PowerShell DSC for Linux, Step by Step
We are privileged to have a guest blogger on Building Clouds, Kristopher Bash. Kris is a Senior Program Manager in the Microsoft Open Source Technology Center. Last week at TechEd, Jeffrey Snover was a surprise guest in Don Jones’ presentation, where he demonstrated applying a configuration to a Linux box using PowerShell DSC through standards based management technology, WS-Man.
Kris has authored a step by step guide on the subject and we are lucky to have him share his work via BCB!
Building and Installing DSC for Linux
We have just announced the initial availability of a CTP for Windows PowerShell Desired State Configuration for Linux! This initial release is delivered as open-source code, and in this post, I will provide a detailed walkthrough for building and installing the DSC LCM on a Linux computer and applying your first configuration.
- Development tools (g++, GNU make)
- OMI 1.0.8 (https://collaboration.opengroup.org/omi/documents/30532/omi-1.0.8.tar.gz)
- Windows PowerShell Desired State Configuration for Linux source (https://github.com/MSFTOSSMgmt/WPSDSCLinux/releases/download/v1.0.0-CTP/PSDSCLinux.tar.gz)
- Python 2.5 or later and python-devel
Building OMI 1.0.8 requires the following packages:
In this walkthrough, I will build and install OMI and DSC on a CentOS 6 Linux computer.
· Firstly, I will install the required prerequisite packages to build OMI and the DSC components:
root@lab-dev-02 # yum groupinstall 'Development Tools'
root@lab-dev-02 # yum install pam-devel
root@lab-dev-02 # yum install openssl-devel
· Then, I can download and extract OMI 1.0.8 from The Open Group (https://collaboration.opengroup.org/omi/documents/30532/omi-1.0.8.tar.gz). I’ll use /root/downloads as my working directory for OMI and DSC:
root@lab-dev-02 # mkdir /root/downloads
root@lab-dev-02 # cd /root/downloads
root@lab-dev-02 # wget https://collaboration.opengroup.org/omi/documents/30532/omi-1.0.8.tar.gz
root@lab-dev-02 # tar -xvf omi-1.0.8.tar.gz
· Next, I’ll configure, build, and install OMI 1.0.8. By default, this will install OMI to /opt/omi-1.0.8/
root@lab-dev-02 # cd omi-1.0.8/
root@lab-dev-02 # ./configure
root@lab-dev-02 # make
root@lab-dev-02 # make install
Successfully installed under under: ///opt/omi-1.0.8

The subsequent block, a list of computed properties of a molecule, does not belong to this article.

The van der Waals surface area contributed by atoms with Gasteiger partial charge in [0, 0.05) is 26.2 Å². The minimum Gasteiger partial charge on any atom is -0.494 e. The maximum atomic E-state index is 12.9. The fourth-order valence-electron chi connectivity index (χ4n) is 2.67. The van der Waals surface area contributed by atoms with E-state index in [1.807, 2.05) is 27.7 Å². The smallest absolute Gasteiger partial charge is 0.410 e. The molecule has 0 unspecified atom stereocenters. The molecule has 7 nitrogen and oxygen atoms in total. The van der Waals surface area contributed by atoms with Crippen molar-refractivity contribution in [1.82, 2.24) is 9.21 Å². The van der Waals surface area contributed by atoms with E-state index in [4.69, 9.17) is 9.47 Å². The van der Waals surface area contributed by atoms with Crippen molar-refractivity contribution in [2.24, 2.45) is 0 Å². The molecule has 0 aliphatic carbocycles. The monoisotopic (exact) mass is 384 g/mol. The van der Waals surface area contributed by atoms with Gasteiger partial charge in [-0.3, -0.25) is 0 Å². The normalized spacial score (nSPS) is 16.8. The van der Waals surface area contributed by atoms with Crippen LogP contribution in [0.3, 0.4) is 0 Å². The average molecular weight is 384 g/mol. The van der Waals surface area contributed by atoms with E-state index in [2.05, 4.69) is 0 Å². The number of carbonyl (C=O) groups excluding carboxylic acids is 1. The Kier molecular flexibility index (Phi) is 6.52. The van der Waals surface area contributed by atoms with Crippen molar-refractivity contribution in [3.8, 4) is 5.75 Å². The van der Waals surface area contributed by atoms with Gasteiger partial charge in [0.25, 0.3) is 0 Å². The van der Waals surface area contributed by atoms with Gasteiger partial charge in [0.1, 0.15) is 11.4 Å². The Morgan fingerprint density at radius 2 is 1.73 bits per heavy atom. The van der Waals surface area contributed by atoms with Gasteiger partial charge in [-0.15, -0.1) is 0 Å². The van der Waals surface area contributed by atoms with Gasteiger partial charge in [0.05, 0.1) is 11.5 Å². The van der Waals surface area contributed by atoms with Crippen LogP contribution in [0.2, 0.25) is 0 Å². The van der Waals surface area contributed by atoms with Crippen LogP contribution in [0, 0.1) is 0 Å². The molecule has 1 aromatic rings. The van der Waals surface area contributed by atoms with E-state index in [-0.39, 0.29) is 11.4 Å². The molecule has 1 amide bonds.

· OMI 1.0.8 is now installed on my computer, and I can move on to installing the DSC components (Local Configuration Manager and Resource Providers). I’ll install Python and download the DSC components:
root@lab-dev-02 # yum install python
root@lab-dev-02 # yum install python-devel
root@lab-dev-02 # cd /root/downloads
root@lab-dev-02 # wget https://github.com/MSFTOSSMgmt/WPSDSCLinux/releases/download/v1.0.0-CTP/PSDSCLinux.tar.gz
root@lab-dev-02 # tar -xvf PSDSCLinux.tar.gzroot@lab-dev-02 # mv ./dsc/* ./
root@lab-dev-02 # ls -l
-r-xr-xr-x. 1 3482 3482 78 May 12 09:53 configure
drwxrwxr-x. 2 3482 3482 4096 May 12 09:53 Example DSCs
-rw-r--r--. 1 root root 11862 May 15 08:41 index.html
drwxrwxr-x. 5 3482 3482 4096 May 12 09:53 LCM
-r--r--r--. 1 3482 3482 9144 May 12 09:53 license.txt
-r--r--r--. 1 3482 3482 183 May 12 09:53 Makefile
drwxr-xr-x. 46 root root 4096 May 15 08:45 omi-1.0.8
-rw-r--r--. 1 root root 3623018 May 15 08:41 omi-1.0.8.tar.gz
drwxrwxr-x. 9 3482 3482 4096 May 12 09:57 Providers
-rw-r--r--. 1 root root 4003840 May 12 10:58 PSDSCLinux.tar
-r--r--r--. 1 3482 3482 3958 May 12 09:53 README.txtroot@lab-dev-02 # make
root@lab-dev-02 # make reg
Now, both OMI and the Desired State Configuration components (Local Configuration Manager and Resource Providers) are installed.
Running OMI and the LCM
· The DSC installation performed in the previous steps registers the Local Configuration Manager as an OMI provider with OMI, so I simply need to run omiserver to enable DSC:
To run omiserver in an active tty (which is useful for debugging DSC):
root@lab-dev-02 # OMI_HOME=/opt/omi-1.0.8 /opt/omi-1.0.8/bin/omiserver
To run omiserver as a background process (daemon):
root@lab-dev-02 # OMI_HOME=/opt/omi-1.0.8 /opt/omi-1.0.8/bin/omiserver -d
· For ongoing management of the Linux system, we clearly want omiserver to run as a service and start on boot of the Linux computer. For that, we’ll need to create an init script. Here is an example init script:
### BEGIN INIT INFO
# Provides: omiserver
# Required-Start: $local_fs $remote_fs
# Required-Stop: $local_fs $remote_fs
# Default-Start: 3 4 5
# Default-Stop: 0 1 2 6
# Short-Description: omiserver initscript
# Description: omiserver
### END INIT INFO
# Do NOT "set -e"
# Define LSB log_* functions.
# Depend on lsb-base (>= 3.0-6) to ensure that this file is present.
# Function that starts the daemon/service